News & Events | Zimmerman Kiser Sutcliffe P.A. - Orlando, Florida
THE BASICS OF PRESERVING EVIDENCE AFTER A SLIP AND FALL ACCIDENT
While the importance of policies and procedures to protect against and prevent the occurrence of slip and fall accidents cannot be overstated, it is equally, if not more, important for business owners and property managers to have a system in place in order to preserve evidence after a slip and fall accident has occurred. Doing so will not only save time and money in the future, it will also place the business owner in the best possible position to prevail in the event an accident victim initiates litigation. The following three-step process will help in ensuring your business is as protected as possible after a slip and fall accident.
DO NOT CLEAN IT UP! – Guard and Photograph the Condition and Accident Area
Do not immediately clean the condition that allegedly caused the accident. This may seem counterintuitive as the instinct to rectify the condition would be the best way to prevent additional accidents. However, immediately cleaning the condition can result in the loss of important photographic evidence. Instead, the staff member or employee who is first notified of the accident should immediately take steps to secure the area to prevent additional accidents from occurring. He or she should place caution cones, close off the area or have another staff member or employee stand guard at the area. Once the area has been secured, have another employee take photographs of the condition.
If possible, include a means of measuring the condition and/or accident area in the photographs. Be sure to take a photo with and without the object or tool used for measurement; a ruler or measuring tape is always best. Photographs ensure that several key pieces of evidence are preserved: the size of the condition, whether the condition is dirty or clean, the existence of footprints, slip marks or tracking, the condition’s color and density, and the potential type of condition (water, soda soap, etc.). Photographs taken by a business following an accident are protected by the work-product privilege in most instances. This means that, in general, the photographs will not have to be given to the other party at the outset of litigation. Remember, there is no such thing as too many photographs. As the saying goes, a picture is worth 1000 words. It may also be worth thousands of dollars.
CAUGHT ON CAMERA – Preserve Surveillance Footage of the Accident and more
Immediately review and preserve any security or surveillance footage of the area of the accident. Most businesses use video surveillance to document customer and employee accidents in addition to preventing theft. At least one hour of footage prior to, and following, the accident should be preserved if possible. Surveillance footage can provide valuable evidence regarding the source of the condition, how long it was present prior to the accident, how the accident occurred and the accident victim’s actions immediately before, during and after the accident. Surveillance video can also be used to track an accident victim to identify potentially fraudulent behavior and to identify when the last inspection of the accident area was inspected or cleaned by the business. Unfortunately, during litigation, Florida law does not allow for a business to withhold turning over the surveillance video of a slip and fall accident to the accident victim. However, the footage is an immensely valuable tool for the business owner or property manager with respect to investigation, case valuation, causation of injuries and for use in depositions and settlement negotiations. In other words, a business owner is far better off with video than without.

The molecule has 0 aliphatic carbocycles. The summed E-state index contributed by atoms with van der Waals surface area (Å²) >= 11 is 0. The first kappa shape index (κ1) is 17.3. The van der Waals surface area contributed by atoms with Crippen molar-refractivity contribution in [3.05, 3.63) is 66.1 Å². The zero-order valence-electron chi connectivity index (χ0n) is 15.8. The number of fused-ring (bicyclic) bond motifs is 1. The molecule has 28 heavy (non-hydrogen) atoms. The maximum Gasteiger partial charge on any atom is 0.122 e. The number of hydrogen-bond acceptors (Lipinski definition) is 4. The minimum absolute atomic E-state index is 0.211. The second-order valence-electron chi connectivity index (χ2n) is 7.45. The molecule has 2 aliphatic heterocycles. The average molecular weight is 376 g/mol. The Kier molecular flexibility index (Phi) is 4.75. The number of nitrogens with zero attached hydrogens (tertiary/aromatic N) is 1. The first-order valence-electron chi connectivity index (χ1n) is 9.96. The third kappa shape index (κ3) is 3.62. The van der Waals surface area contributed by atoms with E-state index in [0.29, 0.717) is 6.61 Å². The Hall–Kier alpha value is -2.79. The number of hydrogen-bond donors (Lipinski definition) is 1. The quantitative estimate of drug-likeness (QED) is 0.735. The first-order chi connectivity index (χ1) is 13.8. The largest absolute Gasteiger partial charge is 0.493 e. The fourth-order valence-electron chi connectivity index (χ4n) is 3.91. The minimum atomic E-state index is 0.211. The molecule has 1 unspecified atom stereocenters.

WITH MY OWN TWO EYES – Record and Preserve Witness Statements in Writing
A business owner or property manager should be sure to immediately identify and obtain contact information and statements from all witnesses and individuals with knowledge of the accident, including the accident victim. In many cases, another customer will witness the accident or be the first person aware that an accident has occurred. These witnesses can provide valuable information regarding how, or even if, an accident occurred, the cause of the accident, the victim’s behavior and mannerisms, and potential signs of injury. Witness statements should include the date and time of the accident, the location of the accident, the type of accident and cause, the witnesses' first and last name, telephone number and home address, a detailed description of the accident and condition, and the identity of any additional witnesses to the accident. Good witness statements can be used to later combat inconsistencies in the accident victim’s claims or recollection of the accident and can also be useful for refreshing the memories of employees where a large amount of time has passed between the accident itself and litigation.
It is important to remember that any accident, no matter how seemingly small or insignificant, can result in a claim or lawsuit. In Florida, an accident victim has four years from the date of the accident to file a lawsuit. During this time, memories are lost, details become fuzzy and the information that was once readily available could be lost forever if not properly preserved. The quality and amount of evidence preserved at the time of the accident can be the difference between exoneration and thousands or even millions of dollars in liability.